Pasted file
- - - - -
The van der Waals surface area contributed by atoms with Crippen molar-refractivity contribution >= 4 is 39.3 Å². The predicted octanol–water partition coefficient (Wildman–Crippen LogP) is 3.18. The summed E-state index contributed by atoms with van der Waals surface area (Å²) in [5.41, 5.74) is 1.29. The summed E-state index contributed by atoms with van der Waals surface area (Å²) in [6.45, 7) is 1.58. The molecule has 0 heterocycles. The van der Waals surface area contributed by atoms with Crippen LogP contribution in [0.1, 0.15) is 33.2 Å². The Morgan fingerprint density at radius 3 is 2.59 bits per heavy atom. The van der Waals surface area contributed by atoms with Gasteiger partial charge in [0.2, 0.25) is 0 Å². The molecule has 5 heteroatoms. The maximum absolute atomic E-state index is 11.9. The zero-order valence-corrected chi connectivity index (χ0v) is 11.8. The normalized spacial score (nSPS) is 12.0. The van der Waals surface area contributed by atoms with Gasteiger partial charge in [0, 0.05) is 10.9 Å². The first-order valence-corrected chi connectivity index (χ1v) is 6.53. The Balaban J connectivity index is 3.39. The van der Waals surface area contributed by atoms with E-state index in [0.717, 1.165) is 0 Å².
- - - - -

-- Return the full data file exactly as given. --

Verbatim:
The van der Waals surface area contributed by atoms with Crippen molar-refractivity contribution >= 4 is 39.3 Å². The predicted octanol–water partition coefficient (Wildman–Crippen LogP) is 3.18. The summed E-state index contributed by atoms with van der Waals surface area (Å²) in [5.41, 5.74) is 1.29. The summed E-state index contributed by atoms with van der Waals surface area (Å²) in [6.45, 7) is 1.58. The molecule has 0 heterocycles. The van der Waals surface area contributed by atoms with Crippen LogP contribution in [0.1, 0.15) is 33.2 Å². The Morgan fingerprint density at radius 3 is 2.59 bits per heavy atom. The van der Waals surface area contributed by atoms with Gasteiger partial charge in [0.2, 0.25) is 0 Å². The molecule has 5 heteroatoms. The maximum absolute atomic E-state index is 11.9. The zero-order valence-corrected chi connectivity index (χ0v) is 11.8. The normalized spacial score (nSPS) is 12.0. The van der Waals surface area contributed by atoms with Gasteiger partial charge in [0, 0.05) is 10.9 Å². The first-order valence-corrected chi connectivity index (χ1v) is 6.53. The Balaban J connectivity index is 3.39. The van der Waals surface area contributed by atoms with E-state index in [0.717, 1.165) is 0 Å².